Many health experts recommend warming up before performing any type of physical activity. The main purpose of warm-ups is to prevent your body from getting any minor or major injuries and improve overall performance.
Warm-ups work well before physical activity as it increases the body’s core and muscle temperature. Warming up your muscles can boost your body’s energy production as well; as a result, it may increase your reflexes and decrease the time it takes to contract a single muscle.
A functional warm-up should increase your range of motion and mentally prepare you for your workout. Moreover, the kind of warm-up you need to perform should be based on the particular type of exercise you are about to perform.
Also, your warm-up routine is suggested to be full-body despite only planning to work out a few muscle groups. For example, if you only plan to do a leg workout, you must still do a set of warm-up movements involving lower-body exercises and a few upper-body or full-body exercises.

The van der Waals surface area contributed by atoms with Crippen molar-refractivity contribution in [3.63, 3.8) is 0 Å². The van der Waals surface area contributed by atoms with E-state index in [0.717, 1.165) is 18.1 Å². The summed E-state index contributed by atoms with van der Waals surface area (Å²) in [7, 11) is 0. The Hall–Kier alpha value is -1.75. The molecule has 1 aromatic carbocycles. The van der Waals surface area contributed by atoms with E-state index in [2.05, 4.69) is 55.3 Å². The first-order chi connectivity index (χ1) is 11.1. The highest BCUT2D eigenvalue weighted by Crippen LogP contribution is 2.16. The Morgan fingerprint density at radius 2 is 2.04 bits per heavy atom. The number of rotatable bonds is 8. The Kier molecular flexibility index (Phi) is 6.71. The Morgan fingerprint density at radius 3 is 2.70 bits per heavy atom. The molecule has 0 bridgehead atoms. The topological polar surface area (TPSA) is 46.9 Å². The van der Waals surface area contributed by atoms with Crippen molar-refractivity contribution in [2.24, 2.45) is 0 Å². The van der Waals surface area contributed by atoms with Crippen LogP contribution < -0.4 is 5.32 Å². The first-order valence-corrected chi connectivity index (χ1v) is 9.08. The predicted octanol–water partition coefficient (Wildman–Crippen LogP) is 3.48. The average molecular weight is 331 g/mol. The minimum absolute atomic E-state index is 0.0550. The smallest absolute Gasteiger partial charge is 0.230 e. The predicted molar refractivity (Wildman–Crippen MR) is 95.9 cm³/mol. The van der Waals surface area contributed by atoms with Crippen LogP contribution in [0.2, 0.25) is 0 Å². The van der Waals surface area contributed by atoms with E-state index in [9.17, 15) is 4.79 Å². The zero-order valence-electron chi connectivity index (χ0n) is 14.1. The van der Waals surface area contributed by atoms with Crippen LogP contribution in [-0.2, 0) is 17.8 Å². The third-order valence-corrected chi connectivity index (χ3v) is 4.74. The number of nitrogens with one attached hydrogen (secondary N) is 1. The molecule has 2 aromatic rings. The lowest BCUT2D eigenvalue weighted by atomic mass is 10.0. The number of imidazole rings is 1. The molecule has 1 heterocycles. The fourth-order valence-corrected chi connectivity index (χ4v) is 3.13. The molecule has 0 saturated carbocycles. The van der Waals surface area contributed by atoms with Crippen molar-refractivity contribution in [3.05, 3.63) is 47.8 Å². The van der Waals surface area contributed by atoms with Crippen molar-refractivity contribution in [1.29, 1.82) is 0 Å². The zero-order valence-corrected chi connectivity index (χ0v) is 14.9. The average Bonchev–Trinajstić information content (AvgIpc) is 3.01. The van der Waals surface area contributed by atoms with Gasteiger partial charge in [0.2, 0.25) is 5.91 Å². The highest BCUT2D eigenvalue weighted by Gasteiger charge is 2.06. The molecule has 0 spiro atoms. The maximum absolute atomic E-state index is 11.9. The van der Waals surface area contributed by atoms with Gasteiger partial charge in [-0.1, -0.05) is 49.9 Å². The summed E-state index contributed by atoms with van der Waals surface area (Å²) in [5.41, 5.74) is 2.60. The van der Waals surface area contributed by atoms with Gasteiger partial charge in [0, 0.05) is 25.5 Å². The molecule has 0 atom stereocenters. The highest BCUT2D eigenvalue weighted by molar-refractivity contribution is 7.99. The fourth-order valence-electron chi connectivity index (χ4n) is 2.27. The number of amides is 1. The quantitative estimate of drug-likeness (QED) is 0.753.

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Dynamic warm-up for injury prevention and performance
An ideal warm-up must follow a set of multiple dynamic exercises, which involve continuously increasing intensity as you get closer to your workout. Dynamic exercises help you to stretch through a full range of motion while the stretch is not held in the ending position.
On the other hand, static stretching or the usual stretching is held in the ending position, which limits the blood flow to the muscle, making it ineffective for a warm-up routine.
Also, static stretches are recommended to be performed post-workout when you cool down. Static stretching is suitable for increasing flexibility; however, it is not very supportive of the meaning of a warm-up .